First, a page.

Restrictions on email attachment sizes lead public sector employees to bypass security

News by Dan Raywood

More than two thirds of public sector workers cannot send or receive emails larger than 10 MB in size.

More than two thirds of public sector workers cannot send or receive emails larger than 10MB in size.

A study by Virgin Media Business said that these restrictions are making it difficult for workers to send large file attachments and as a result, staff are increasingly going to extreme measures to ensure that important messages are received. It found that 69 per cent of workers cannot send or receive emails larger than 10MB in size, while 89 per cent are unable to send or receive emails in excess of 15MB.

It also found that the average worker can only send emails of up to 12.5MB in size and has just 140MB of space in their mailbox. Andrew McGrath, executive director of commercial at Virgin Media Business, commented that the size restrictions on email inboxes can also be a major source of frustration.

“Often staff will attempt to get around the problem by sending a file using a personal email account, file sharing website or unsecured USB device. But despite having the best intentions, these solutions can create more problems than they solve by potentially putting confidential data at risk,” said McGrath.

"With the average worker sending or receiving more than 160 emails a day, it is high time that these restrictions were lifted. Many of the existing limitations were designed to conserve bandwidth, but advances in networking and communications technology mean that they are no longer necessary and could be hindering workers, whilst potentially making corporate data vulnerable. Sweeping these email restrictions away could free up time for IT staff to focus on driving real business change through innovative technology.”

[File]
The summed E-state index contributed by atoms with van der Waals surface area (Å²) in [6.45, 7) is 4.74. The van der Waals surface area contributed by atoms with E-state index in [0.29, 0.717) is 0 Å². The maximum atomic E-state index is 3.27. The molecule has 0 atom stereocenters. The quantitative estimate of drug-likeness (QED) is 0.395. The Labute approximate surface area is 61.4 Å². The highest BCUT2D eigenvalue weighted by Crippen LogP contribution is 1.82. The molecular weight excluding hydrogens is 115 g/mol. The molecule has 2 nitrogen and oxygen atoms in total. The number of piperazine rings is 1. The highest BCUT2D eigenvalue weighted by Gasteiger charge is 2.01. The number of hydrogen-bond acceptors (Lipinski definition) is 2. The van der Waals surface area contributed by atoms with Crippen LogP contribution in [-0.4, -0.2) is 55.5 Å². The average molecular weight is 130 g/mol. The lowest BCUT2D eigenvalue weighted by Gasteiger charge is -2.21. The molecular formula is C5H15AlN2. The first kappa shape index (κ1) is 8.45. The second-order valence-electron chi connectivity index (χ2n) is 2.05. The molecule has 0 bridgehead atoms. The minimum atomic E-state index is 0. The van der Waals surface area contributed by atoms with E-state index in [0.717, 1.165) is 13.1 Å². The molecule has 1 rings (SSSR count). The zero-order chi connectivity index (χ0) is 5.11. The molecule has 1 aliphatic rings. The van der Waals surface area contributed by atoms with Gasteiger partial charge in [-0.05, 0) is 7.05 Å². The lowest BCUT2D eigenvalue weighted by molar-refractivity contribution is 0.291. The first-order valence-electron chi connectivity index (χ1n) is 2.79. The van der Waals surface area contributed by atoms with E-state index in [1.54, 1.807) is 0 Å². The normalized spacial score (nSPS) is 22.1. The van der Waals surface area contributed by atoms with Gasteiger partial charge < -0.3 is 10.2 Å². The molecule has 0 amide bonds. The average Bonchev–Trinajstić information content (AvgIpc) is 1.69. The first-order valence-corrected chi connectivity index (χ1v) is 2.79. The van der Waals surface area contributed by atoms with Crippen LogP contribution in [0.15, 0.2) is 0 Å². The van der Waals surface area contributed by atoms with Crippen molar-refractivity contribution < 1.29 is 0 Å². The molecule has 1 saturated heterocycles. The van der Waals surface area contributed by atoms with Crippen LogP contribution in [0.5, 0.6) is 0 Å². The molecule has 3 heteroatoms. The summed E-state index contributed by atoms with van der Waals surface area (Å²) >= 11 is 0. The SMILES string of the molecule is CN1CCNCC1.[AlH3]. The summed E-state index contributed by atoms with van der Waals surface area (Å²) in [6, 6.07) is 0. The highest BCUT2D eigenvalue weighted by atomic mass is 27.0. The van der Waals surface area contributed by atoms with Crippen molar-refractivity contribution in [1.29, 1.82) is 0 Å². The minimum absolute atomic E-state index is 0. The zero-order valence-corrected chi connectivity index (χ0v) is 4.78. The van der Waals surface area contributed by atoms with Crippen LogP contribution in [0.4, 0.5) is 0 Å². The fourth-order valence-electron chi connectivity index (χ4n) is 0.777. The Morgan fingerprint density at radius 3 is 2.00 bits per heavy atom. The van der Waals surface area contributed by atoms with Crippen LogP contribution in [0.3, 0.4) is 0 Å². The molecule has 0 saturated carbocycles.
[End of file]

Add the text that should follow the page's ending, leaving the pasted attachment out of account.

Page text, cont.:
Tony Pepper, CEO at Egress Software Technologies, called this research very interesting. He said: “I think this is a fundamental issue public and private sector business face. These trends clearly show that users need to share data and are willing to take matters in their own hands to achieve this goal.

“We believe that it is the obligation of the business to implement technology that is built seamlessly into end-users workflow. This makes sharing information easy while at the same time offering appropriate levels of control and auditing in the event that files are mishandled by third party recipients.”

Speaking to SC Magazine, Stuart Feargrieve, managing director of Axway UK, said that a combination of solutions would solve the problem. He said: “One is to have a holistic approach to the transfer of files and the other is to develop a managed file sharing log where files are managed inside an organisation.

“You also need a policy-driven approach to bring the email application into the managed file transfer world. If you put policy controls on the content of files, you can control what is being sent out while a large file gets sent into a dedicated server within the domain, so it brings email into the managed file transfer environment.”


Find this article useful?

Get more great articles like this in your inbox every lunchtime

Video and interviews